In an increasingly interconnected global economy, overseas countries or companies may seek overseas monetary judgments in unexpected places like Arizona. To address this situation, the Arizona legislature passed its own version of the Uniform Foreign Country Money Judgments Recognition Act (Act), which allows mutual enforcement of monetary judgments abroad. This act provides assurances for long supply chain contracts that contain dispute settlement clauses that support foreign choice of laws and venues. With the anticipated increase in the domestication of foreign judgments as a result of the law, companies should consider reviewing submission terms and conditions and ensure that they fully understand the consequences of breaching a contract with a foreign company.
By law, a “foreign country” is a different government than “the United States”. a state, district, commonwealth, territory or island of the United States, or any other government, in respect of the determination in that state whether a judgment of the courts of the government should be recognized, is first subject to the provision in the clause above the full faith and creditworthiness of the United States Constitution. “In general, the law“ applies to a judgment abroad that grants or refuses to reclaim a sum of money ”and is“ final, final and enforceable ”under foreign law. The law contains exceptions for circumstances that do not deserve recognition of a monetary judgment abroad, such as: B. Lack of personal responsibility.
Unlike many overseas monetary decisions laws, Arizona law includes a reciprocity requirement. In particular, the law does not apply to monetary judgments abroad from countries that have not “passed or enacted a mutual law” similar to the law. Until recently, the scope of the “mutual law” requirement was unclear.
The Arizona Supreme Court recently resolved this issue in the context of a Dutch judgment against a private company. The Court upheld the lower court’s decision, finding that Dutch case law, not the legal framework, met the reciprocity requirement as it was reasonably similar to the law. In particular, the Court rejected the company’s argument that only statutes – not case law – can be considered “mutual laws”.
As a result of this ruling, overseas countries and companies can expect a greater likelihood of success in enforcing an overseas monetary judgment in Arizona – especially if the jurisdiction in the country where the judgment was received contains established principles that recognize US monetary judgments would. On the other hand, parties wishing to exclude the enforcement of a monetary judgment abroad may have to rely on the exceptions to the law and other process-based arguments. When enforcing or defending against a foreign judgment, countries and companies (and their attorneys) should carefully review all requirements and exceptions to the law.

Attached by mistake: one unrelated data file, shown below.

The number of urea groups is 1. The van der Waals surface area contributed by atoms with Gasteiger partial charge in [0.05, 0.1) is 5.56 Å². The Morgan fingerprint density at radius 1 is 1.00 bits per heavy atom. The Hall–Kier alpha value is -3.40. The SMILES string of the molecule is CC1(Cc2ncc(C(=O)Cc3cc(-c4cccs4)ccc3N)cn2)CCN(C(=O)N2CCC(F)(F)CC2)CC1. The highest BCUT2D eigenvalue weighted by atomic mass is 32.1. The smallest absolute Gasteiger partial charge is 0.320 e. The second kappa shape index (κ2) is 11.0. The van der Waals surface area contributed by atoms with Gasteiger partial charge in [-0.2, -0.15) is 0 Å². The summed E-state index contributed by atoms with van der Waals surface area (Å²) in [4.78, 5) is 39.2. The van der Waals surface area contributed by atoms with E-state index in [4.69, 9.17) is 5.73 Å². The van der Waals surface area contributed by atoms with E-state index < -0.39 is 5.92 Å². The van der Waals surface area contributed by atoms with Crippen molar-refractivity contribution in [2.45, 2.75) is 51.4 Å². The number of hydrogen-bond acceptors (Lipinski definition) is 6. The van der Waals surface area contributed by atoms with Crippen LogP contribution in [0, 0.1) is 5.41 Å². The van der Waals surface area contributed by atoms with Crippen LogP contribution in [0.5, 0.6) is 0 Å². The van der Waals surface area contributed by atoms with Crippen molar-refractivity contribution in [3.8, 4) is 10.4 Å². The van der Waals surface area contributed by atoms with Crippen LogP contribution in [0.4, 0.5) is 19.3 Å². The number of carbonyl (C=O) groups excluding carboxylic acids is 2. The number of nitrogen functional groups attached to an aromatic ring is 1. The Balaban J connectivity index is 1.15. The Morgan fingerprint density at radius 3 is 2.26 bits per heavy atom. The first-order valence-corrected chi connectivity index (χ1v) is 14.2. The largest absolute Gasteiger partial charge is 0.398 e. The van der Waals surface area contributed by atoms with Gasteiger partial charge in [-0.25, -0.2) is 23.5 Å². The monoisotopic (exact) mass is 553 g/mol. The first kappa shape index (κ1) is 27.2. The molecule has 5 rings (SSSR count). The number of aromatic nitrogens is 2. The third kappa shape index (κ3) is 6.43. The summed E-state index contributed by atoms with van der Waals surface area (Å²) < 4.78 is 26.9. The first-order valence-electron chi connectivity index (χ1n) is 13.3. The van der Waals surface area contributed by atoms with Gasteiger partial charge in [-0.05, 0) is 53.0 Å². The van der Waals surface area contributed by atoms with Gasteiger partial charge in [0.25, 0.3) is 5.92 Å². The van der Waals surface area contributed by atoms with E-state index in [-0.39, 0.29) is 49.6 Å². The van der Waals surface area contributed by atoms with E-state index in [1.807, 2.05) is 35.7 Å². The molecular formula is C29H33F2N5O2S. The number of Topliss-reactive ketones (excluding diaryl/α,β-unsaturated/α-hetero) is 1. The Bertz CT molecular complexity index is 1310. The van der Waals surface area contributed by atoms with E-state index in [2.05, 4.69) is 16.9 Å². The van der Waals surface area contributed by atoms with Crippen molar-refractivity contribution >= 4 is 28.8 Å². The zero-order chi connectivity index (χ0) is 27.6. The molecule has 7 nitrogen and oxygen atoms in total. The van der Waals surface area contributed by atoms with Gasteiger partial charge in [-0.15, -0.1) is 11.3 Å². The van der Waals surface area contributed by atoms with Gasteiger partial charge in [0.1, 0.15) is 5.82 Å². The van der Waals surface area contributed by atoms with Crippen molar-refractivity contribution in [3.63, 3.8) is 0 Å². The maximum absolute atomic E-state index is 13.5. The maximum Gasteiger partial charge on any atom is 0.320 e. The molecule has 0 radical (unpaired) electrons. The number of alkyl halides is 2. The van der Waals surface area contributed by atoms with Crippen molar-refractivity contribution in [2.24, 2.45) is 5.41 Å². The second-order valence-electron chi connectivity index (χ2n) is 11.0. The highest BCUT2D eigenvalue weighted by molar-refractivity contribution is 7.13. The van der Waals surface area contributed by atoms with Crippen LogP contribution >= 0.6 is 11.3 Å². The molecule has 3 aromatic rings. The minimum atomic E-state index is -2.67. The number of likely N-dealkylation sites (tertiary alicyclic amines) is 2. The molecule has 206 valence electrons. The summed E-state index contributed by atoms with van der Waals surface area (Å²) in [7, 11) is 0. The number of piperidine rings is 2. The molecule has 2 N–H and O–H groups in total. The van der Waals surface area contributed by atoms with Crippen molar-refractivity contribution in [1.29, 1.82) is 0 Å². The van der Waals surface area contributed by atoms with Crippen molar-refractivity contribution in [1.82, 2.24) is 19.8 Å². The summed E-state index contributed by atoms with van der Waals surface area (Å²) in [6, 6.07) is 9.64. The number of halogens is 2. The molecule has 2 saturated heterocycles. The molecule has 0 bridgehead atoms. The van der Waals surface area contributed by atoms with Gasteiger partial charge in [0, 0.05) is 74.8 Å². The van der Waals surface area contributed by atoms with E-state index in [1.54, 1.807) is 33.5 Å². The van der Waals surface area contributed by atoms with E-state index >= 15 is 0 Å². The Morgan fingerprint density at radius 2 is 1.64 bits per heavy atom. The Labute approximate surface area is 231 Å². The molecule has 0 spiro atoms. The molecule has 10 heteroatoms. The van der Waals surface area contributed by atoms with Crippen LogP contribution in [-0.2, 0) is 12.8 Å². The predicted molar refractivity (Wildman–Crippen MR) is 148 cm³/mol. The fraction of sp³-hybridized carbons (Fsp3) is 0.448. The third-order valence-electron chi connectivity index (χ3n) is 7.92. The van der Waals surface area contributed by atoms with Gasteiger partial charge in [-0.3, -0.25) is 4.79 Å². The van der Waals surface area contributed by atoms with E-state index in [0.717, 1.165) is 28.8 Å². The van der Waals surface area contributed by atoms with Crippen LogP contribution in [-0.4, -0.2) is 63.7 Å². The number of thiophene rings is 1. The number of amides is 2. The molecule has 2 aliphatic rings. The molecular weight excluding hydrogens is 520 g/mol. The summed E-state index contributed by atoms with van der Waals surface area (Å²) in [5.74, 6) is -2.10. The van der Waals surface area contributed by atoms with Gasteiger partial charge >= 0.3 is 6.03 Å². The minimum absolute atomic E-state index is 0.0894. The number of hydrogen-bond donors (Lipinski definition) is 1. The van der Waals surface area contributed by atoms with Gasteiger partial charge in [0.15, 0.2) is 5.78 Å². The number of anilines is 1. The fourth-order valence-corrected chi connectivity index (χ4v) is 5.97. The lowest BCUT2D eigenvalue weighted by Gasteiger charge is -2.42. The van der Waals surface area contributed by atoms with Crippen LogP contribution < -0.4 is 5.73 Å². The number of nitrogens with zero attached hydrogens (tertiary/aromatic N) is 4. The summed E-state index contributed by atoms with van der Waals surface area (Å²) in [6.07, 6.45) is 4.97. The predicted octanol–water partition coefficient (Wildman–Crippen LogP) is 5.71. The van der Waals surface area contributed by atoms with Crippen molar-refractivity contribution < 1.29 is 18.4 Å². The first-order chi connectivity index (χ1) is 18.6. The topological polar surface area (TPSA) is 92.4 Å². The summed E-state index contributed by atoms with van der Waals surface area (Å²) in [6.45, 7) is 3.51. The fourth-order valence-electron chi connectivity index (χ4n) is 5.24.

While the Arizona Supreme Court has clarified the Arizona parameters for the recognition of overseas monetary judgments, effective dispute resolution with overseas corporations remains an unpredictable, time-consuming, and expensive process. Given the complications involved in resolving international trade disputes, companies should incorporate arbitration or litigation clauses in their contracts. In addition, companies may want to reconsider using expensive arbitration if an assessment of the applicable laws reveals a faster, cheaper alternative.
The parties may agree to a clause allowing a dispute to be brought before the court of a specific city, state, or country to ensure an impartial decision. However, even determined litigation has limitations. For example, some courts may not have jurisdiction to resolve the dispute, or a foreign country may not recognize or enforce a judgment from an American court. In addition, judges in some jurisdictions may lack the expertise to resolve international disputes effectively and appropriately.
In some cases, arbitration clauses can therefore be a more effective method of dispute resolution. In contrast to litigation, the United States is a party to a number of treaties – the New York, Washington, and Panama Conventions – in which member states have agreed to enforce arbitral awards. Another benefit of arbitration is that the parties can choose an arbitrator with relevant expertise. Accordingly, arbitration clauses can provide more predictability, neutrality, enforceability, confidentiality, finality, and expertise in the dispute resolution process. On the other hand, the cost of the arbitrator and the lack of expediency under current models often result in a procedural clause that prescribes a banking procedure.
For these reasons, companies should evaluate dispute settlement clauses in their contracts with overseas companies and ensure that the appropriate mechanism fits the transaction. For Arizona businesses, the law and recent Supreme Court interpretation will increase the practice of foreign judgments in Arizona.